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Opportunity Zones are Knocking: Should You Answer?

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From Carr, Riggs & Ingram

Investment returns often reward the patient investor. And now, the federal government is doing the same. A provision of the Tax Cuts and Jobs Act (TCJA) sets up an incentive program for investors who are willing to take a chance on long-term investments in economically depressed areas. The U.S. Treasury Department and IRS recently issued guidance and proposed regulations on the tax incentive.

The new law extends preferential tax treatment for investment in a Qualified Opportunity Zone (QOZ), a new federal designation for low-income areas. Governors of all 50 states and 5 U.S. territories, as well as the mayor of the District of Columbia, nominated census tracts for QOZ status, and the Treasury Department announced the final round of approvals in June. These tracts will retain their QOZ designation for 10 years. Click here for Opportunity Zone resources, including a list of approved QOZs.

Investors who have sold appreciated assets in recent months should weigh the risks and benefits of investing the gains into a Qualified Opportunity Fund (QOF), which is an investment vehicle created by the TCJA to facilitate investing in property or businesses within a QOZ. The tax benefits keep growing the longer the investment is held, so investors will be wise to do this risk-benefit evaluation as quickly as possible.

Four Levels of Opportunity Zone Tax Benefits

To understand why a QOZ investment may be lucrative, let’s break down the four main tax benefits of the QOZ program. When a taxpayer sells any capital asset and re-invests the capital gains into a QOF within 180 days:

  • Tax on that capital gain is deferred until the sale of the QOF or until Dec. 31, 2026, whichever is earlier.
  • After five years, the cost basis of the QOF investment increases by 10% of the original deferred gain (i.e., a 10% reduction of the deferred capital gain tax).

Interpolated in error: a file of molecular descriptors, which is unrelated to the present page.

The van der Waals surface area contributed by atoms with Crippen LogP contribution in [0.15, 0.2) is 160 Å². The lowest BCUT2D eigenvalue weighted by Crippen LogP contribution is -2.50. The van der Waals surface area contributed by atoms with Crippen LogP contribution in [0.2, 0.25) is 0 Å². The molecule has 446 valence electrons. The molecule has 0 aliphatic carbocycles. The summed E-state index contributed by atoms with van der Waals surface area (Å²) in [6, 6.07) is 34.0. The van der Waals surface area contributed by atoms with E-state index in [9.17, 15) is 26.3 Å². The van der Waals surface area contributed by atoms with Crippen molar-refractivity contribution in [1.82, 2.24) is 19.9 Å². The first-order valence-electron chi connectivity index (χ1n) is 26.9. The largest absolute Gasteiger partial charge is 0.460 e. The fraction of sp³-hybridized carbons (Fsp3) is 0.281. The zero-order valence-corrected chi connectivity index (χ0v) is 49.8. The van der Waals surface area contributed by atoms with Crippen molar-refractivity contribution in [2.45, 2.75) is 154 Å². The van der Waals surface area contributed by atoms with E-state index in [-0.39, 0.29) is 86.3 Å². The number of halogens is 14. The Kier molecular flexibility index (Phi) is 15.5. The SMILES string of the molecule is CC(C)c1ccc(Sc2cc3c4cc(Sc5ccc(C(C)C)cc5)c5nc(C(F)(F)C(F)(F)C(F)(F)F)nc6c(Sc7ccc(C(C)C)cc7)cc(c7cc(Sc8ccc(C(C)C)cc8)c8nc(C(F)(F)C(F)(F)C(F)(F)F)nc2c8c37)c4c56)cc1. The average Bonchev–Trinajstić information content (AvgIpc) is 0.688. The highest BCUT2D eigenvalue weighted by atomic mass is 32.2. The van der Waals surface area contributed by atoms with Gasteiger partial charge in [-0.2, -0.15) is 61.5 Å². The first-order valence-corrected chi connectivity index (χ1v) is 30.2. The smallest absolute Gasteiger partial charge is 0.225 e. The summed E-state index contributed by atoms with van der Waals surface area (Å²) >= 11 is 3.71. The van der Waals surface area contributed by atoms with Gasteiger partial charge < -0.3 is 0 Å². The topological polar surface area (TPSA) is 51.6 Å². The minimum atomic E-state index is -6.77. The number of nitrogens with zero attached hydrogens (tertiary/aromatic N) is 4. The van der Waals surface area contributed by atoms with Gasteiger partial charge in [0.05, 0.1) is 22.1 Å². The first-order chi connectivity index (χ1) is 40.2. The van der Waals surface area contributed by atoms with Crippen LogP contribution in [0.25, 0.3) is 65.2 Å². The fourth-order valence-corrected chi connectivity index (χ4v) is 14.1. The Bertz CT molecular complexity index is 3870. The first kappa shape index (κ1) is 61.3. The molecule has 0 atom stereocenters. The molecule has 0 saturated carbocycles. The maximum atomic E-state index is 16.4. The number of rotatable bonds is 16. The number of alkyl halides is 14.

• After seven years, the cost basis increases by an additional 5%. Thus, after holding an investment in a QOF for seven years, you’ll only be taxed on 85% of the original deferred capital gain. Keep in mind, you won’t have to recognize that deferred gain until the earlier of the sale of the QOF or Dec. 31, 2026.
  • After holding for 10 years, any post-acquisition appreciation of the QOF is exempt from capital gains tax.

Are Opportunity Zones the Right Opportunity For You?

QOZs are just the latest example of lawmakers encouraging investment in certain types of areas. Established state and federal programs include low-income housing credits, new markets tax credits, historic tax credits, and others.

As always, tax benefits should not drive investment decisions. Each investment must be evaluated on its own merits and growth potential. However, with more than 40% of U.S. census tracts nationwide characterized as low-income communities, some of those tracts are likely to be diamonds in the rough. And this new federal program offers investors incentives to hold their investments in these areas until they appreciate.

If you recently sold or are planning to sell appreciated assets, and you have the ability and patience to invest the gain for the long term, contact your CRI advisor to discuss the federal Opportunity Zone program, as well as other tax credit and incentive programs. Check back here for updates and further guidance on these rules.

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